Bottleneck: Ravi Bridge

November 9, 2014

Where the traffic refuses to move

Bottleneck: Ravi Bridge

An array of underpasses and overheads may have given Lahore a new face, some of the city roads are still wedged with bad traffic gridlocks -- in rush hours and beyond. Shehr launches a series on the major bottlenecks in and around town.

With the closure of the traffic signals at Taxali, Azadi Chowk, Lorri Adda and Batti Chowk, long lines of vehicles that refuse to move are the order of the day at the Ravi Bridge.

The signals, which were removed because of the construction of the Azadi Chowk Flyover and the Metro Bus stations, would obviously break the speed of the vehicles and divide them before they reached the Ravi Bridge. Today, in the absence of these traffic signals, the vehicles moving at the speed of 60-70km per hour come to an abrupt halt when they get to the bridge.

The bridge has only two lanes for traffic, whereas the vehicles that converge here are coming from a six-lane road. The bridge, then, becomes a natural bottleneck as it cannot accommodate light, heavy and slow-moving vehicles at the same time.

All types of vehicles -- buses, cars, vans, carts and rickshaws -- ply on the bridge, thereby creating a huge mess.

Interestingly, even the Metro Bus, which has a separate lane throughout its 27-kilometre route inside the city, is made to move along with the regular vehicles and commercial passenger buses and vans coming down from Lorri Adda.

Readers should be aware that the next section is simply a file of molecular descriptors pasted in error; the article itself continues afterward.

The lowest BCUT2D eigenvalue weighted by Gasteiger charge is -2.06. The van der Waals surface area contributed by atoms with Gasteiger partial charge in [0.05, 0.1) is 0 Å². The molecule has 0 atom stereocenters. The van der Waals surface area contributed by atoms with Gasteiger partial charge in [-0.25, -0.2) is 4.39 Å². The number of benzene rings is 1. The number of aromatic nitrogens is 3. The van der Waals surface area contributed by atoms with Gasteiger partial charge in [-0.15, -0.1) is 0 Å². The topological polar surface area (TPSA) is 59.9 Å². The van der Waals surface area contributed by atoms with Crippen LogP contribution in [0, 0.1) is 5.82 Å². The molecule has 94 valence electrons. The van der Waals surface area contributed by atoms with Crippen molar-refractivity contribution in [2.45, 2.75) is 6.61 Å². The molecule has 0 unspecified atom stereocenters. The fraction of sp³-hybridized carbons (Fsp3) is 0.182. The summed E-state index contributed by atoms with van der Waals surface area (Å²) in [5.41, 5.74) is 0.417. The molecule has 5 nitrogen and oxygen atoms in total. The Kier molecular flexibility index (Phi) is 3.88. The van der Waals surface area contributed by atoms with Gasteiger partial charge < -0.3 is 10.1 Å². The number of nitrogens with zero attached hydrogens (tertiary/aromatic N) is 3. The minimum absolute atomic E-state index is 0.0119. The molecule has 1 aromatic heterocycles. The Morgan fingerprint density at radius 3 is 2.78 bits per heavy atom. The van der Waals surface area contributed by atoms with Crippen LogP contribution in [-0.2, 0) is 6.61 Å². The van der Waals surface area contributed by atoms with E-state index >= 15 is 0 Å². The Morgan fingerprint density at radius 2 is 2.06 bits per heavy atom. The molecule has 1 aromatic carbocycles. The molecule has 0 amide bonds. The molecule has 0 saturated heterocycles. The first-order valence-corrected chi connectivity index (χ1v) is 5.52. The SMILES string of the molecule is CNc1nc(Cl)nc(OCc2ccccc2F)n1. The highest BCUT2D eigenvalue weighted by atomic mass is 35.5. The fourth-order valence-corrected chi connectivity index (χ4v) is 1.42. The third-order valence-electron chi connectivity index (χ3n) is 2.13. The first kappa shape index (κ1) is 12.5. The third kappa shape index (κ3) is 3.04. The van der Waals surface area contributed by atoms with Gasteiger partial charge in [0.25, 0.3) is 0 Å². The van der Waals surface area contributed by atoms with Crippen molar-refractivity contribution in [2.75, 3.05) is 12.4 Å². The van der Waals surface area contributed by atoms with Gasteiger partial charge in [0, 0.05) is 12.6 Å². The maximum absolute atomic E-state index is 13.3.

The passenger buses sometimes pick and/or drop the commuters and their luggage right on the bridge, blocking the already narrow space.

Mian Umair, a traffic warden, believes it does not work "because of the huge number of motorcycle-rickshaws that block the old Ravi Bridge."

Another traffic warden says that despite extra deployment of personnel, the bridge remains congested, because it is too narrow.

He also says that any VIP movement, usually heading off to Islamabad, adds to the traffic mess on the bridge.

Though the traffic police has given clear instructions to divert the slow-moving vehicles, particularly the motorcycle-rickshaws and carts, to the old Ravi Bridge, no one seems to comply.

A motorcycle-rickshaw driver says the old Ravi Bridge does not suit the drivers as well as the passengers. "If we take the old Ravi Bridge, we have to cover extra three kilometres to reach Shahdra from Lorri Adda or Minar-e-Pakistan. The passengers are not willing to pay more than Rs15 for Shahdra."

The roads on both sides of the Ravi Bridge are in a bad condition. They are littered with potholes. The motorists have to slow down or pull to a side in order to avoid these. The moment they apply brake, the vehicles behind will bump into each other.

There is an urgent need to re-construct the road. It has not been carpeted in a long time. The permanent solution may be to widen the bridge and create at least six lanes on each side of the road.

Popular perception is that the Azadi Chowk Flyover has added to the woes of the commuters on the Ravi Bridge.

"In place of the Azadi Chowk Flyover, there should have been an overhead bridge linking Azadi Chowk to Ravi Toll Plaza for heavy vehicles," says a traffic warden.

The Ravi Bridge is the main link for the traffic using GT Road to enter Lahore. Trucks and ordinary passenger buses use GT Road to avoid the Motorway fee. Besides, the vehicles coming from big and small cities like Islamabad, Rawalpindi, Gujrat and Gujranwala via GT Road enter Lahore through this Bridge. It is far too narrow for such a huge traffic.

Bottleneck: Ravi Bridge